Combatting deepfakes will require a combination of technology and education. Your employees will be your first line of defence against deepfakes. It is important to raise your employees’ and key team leaders’ awareness of the most likely threat scenarios or risks posed by deepfakes. Understanding the danger is half the battle, and educating your employees about the proliferation of digital impersonation and how to deal with them is equally important.

Offer adequate training to bring your employees up to speed on deepfake exploits and effects, including how to spot or identify a deepfake to help mitigate the threat. Employees ought to be trained to expect that cyber thieves will produce deepfakes of high-level company executives, so they must verify or confirm any suspicious or urgent money transfer requests that are made without prior notice or that deviate from the norm. Criminals will always try to create a high sense of urgency to get their targets to act without thinking.

There are other notable, tell-tale characteristics that can help employees spot deep fakes that should be a part of their training.

Vladislav Tushkanov, lead data scientist at Kaspersky, a global cybersecurity and digital privacy company, says, “Among signs of a deepfake, there are unnatural lip movements, poorly rendered hair, mismatched face shapes, little to no blinking, skin colour mismatches, errors in the rendering of clothes, or a hand passing over the face. However, an adversary may intentionally lower the video quality to hide these artifacts. To minimize the chance of hiring a fake employee, break job interviews into several stages involving not only HR managers but also people who will be working with a new employee. This will increase the chances of spotting anything unusual.” 

Panda Security, a cybersecurity company, also gives some tips to identify a potential audio or video deepfake. These include unnatural speech cadence, a robotic tone or poor audio or video quality, and lip movements that are out of sync with the speech or the voice.

Companies need to take a highly proactive approach to lock down their cybersecurity vulnerabilities, and education and training will be an important medium to help employees think critically about suspicious synthetic or manipulated content to minimise their chances of falling for a deepfake scam. Employing the use of multi-factor authentication remains a must.

2. Response plan

Having a deepfake incident response plan in place that can be activated or set in motion when a deepfake is detected is recommended. The plan should detail steps for security and communications remediation once an incident occurs. It must also define individual responsibilities and required actions when a deepfake arises.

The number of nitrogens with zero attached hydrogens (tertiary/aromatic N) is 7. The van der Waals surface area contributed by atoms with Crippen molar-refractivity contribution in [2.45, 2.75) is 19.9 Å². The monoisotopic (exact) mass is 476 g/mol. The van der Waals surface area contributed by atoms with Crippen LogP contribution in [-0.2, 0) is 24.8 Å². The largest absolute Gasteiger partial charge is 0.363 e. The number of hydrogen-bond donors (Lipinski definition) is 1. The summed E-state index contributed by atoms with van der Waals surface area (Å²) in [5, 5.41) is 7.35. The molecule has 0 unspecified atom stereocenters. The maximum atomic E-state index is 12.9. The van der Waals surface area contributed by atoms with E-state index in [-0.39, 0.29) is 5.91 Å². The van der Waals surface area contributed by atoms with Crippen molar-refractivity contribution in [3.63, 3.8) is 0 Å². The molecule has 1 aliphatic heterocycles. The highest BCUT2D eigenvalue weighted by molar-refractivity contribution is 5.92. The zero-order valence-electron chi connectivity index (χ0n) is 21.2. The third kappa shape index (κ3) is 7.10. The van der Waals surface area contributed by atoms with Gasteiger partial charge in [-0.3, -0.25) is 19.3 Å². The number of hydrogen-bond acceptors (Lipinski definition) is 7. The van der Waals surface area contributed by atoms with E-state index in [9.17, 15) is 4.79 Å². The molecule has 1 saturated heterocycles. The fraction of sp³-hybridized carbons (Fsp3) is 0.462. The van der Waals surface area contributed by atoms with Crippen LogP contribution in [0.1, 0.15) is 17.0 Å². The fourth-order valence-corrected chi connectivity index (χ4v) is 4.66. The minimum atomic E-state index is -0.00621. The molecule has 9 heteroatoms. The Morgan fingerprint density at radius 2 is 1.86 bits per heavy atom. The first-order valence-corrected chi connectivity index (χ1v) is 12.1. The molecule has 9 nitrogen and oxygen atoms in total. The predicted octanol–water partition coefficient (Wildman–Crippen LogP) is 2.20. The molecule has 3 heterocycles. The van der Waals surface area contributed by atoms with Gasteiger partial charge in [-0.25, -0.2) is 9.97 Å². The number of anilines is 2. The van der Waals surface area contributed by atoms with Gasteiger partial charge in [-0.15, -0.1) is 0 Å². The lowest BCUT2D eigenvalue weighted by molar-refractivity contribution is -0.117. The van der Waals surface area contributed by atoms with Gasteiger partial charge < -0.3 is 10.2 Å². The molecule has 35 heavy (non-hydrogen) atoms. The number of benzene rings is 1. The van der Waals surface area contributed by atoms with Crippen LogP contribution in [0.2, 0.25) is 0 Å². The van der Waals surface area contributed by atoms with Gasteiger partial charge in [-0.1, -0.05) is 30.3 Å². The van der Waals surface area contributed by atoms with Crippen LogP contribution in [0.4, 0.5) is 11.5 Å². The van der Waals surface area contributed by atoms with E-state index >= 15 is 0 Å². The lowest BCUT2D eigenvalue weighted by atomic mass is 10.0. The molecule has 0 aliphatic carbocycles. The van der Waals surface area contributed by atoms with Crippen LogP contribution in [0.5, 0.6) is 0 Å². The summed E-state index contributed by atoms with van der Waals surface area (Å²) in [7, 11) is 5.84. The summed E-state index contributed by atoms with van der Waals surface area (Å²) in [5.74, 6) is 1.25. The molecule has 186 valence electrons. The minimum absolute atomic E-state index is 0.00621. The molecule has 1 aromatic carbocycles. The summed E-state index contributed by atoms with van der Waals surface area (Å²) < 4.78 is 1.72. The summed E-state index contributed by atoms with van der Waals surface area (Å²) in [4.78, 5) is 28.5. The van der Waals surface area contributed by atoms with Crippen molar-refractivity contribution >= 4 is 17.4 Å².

Developing a response plan ensures that your organization is proactively and appropriately ready to respond to a deepfake attack. Remember, it is important to act quickly and prudently, particularly when your organization is publicly targeted with a deepfake. Triggering a coordinated public relations response to control the narrative is the best way to protect your organization’s brand and reputation.

3. Technology and detection model: AI pitted against AI

Ironically, the same ML and AI used to create a deepfake is the same powerful technology companies are working on to detect audio and video deepfakes. As AI programmes learn the critical cues associated with forged video content, those lessons are quickly absorbed into the creation of new deepfake content. In the battle against deepfakes, AI is being pitted against AI.

Early identification of audio and video content with a high probability of alteration and manipulation will become a crucial battleground for the truth. As the algorithms and approaches improve, companies will continue to develop even more robust models and systems to meet the need for more trustworthy detection solutions. Detecting deepfakes will only evolve from here.

Conclusion

Deepfakes can be created using your conference presentations, media interviews or earnings calls, or from any audio or video footage that is already in the public domain. Remember, you don’t have to be a high-profile CEO or a public figure to become a victim of deepfake crime. Even a lesser-known senior leader or professional can be the subject of deepfake attacks, particularly if they manage large financial transactions.

For now, it is important to become acutely aware of deepfake security and reputational risks and to take proactive action to protect our organizations and employees. The onus is on us to remain vigilant and cognizant of the serious and damaging cyberattack vector – deepfake.